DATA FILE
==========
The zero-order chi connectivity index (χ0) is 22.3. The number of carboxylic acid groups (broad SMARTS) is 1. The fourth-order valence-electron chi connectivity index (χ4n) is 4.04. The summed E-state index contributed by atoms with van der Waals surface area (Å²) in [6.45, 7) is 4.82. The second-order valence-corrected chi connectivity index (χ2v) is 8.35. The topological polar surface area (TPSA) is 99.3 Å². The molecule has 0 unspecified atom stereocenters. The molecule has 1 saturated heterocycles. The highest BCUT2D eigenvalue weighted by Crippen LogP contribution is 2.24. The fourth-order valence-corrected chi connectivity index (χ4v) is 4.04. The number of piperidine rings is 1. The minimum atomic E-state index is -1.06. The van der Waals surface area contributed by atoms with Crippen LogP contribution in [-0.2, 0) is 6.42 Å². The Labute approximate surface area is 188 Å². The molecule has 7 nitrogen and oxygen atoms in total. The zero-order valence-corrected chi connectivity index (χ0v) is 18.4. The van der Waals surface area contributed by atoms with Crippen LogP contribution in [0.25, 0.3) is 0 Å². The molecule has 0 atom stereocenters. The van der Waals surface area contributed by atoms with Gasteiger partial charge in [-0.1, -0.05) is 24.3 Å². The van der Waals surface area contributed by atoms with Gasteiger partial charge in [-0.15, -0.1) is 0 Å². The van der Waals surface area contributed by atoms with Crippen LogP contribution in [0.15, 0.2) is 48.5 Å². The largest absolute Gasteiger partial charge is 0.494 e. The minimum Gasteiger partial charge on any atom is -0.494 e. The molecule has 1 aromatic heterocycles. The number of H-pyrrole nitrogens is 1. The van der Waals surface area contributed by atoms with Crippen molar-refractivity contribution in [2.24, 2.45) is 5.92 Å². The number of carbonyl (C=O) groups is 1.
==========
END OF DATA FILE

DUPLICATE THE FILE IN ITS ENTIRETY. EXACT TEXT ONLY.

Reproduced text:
The zero-order chi connectivity index (χ0) is 22.3. The number of carboxylic acid groups (broad SMARTS) is 1. The fourth-order valence-electron chi connectivity index (χ4n) is 4.04. The summed E-state index contributed by atoms with van der Waals surface area (Å²) in [6.45, 7) is 4.82. The second-order valence-corrected chi connectivity index (χ2v) is 8.35. The topological polar surface area (TPSA) is 99.3 Å². The molecule has 0 unspecified atom stereocenters. The molecule has 1 saturated heterocycles. The highest BCUT2D eigenvalue weighted by Crippen LogP contribution is 2.24. The fourth-order valence-corrected chi connectivity index (χ4v) is 4.04. The number of piperidine rings is 1. The minimum atomic E-state index is -1.06. The van der Waals surface area contributed by atoms with Crippen LogP contribution in [-0.2, 0) is 6.42 Å². The Labute approximate surface area is 188 Å². The molecule has 7 nitrogen and oxygen atoms in total. The zero-order valence-corrected chi connectivity index (χ0v) is 18.4. The van der Waals surface area contributed by atoms with Crippen LogP contribution in [0.25, 0.3) is 0 Å². The molecule has 0 atom stereocenters. The van der Waals surface area contributed by atoms with Gasteiger partial charge in [-0.1, -0.05) is 24.3 Å². The van der Waals surface area contributed by atoms with Gasteiger partial charge in [-0.15, -0.1) is 0 Å². The van der Waals surface area contributed by atoms with Crippen LogP contribution in [0.15, 0.2) is 48.5 Å². The largest absolute Gasteiger partial charge is 0.494 e. The minimum Gasteiger partial charge on any atom is -0.494 e. The molecule has 1 aromatic heterocycles. The number of H-pyrrole nitrogens is 1. The van der Waals surface area contributed by atoms with Crippen molar-refractivity contribution in [2.24, 2.45) is 5.92 Å². The number of carbonyl (C=O) groups is 1.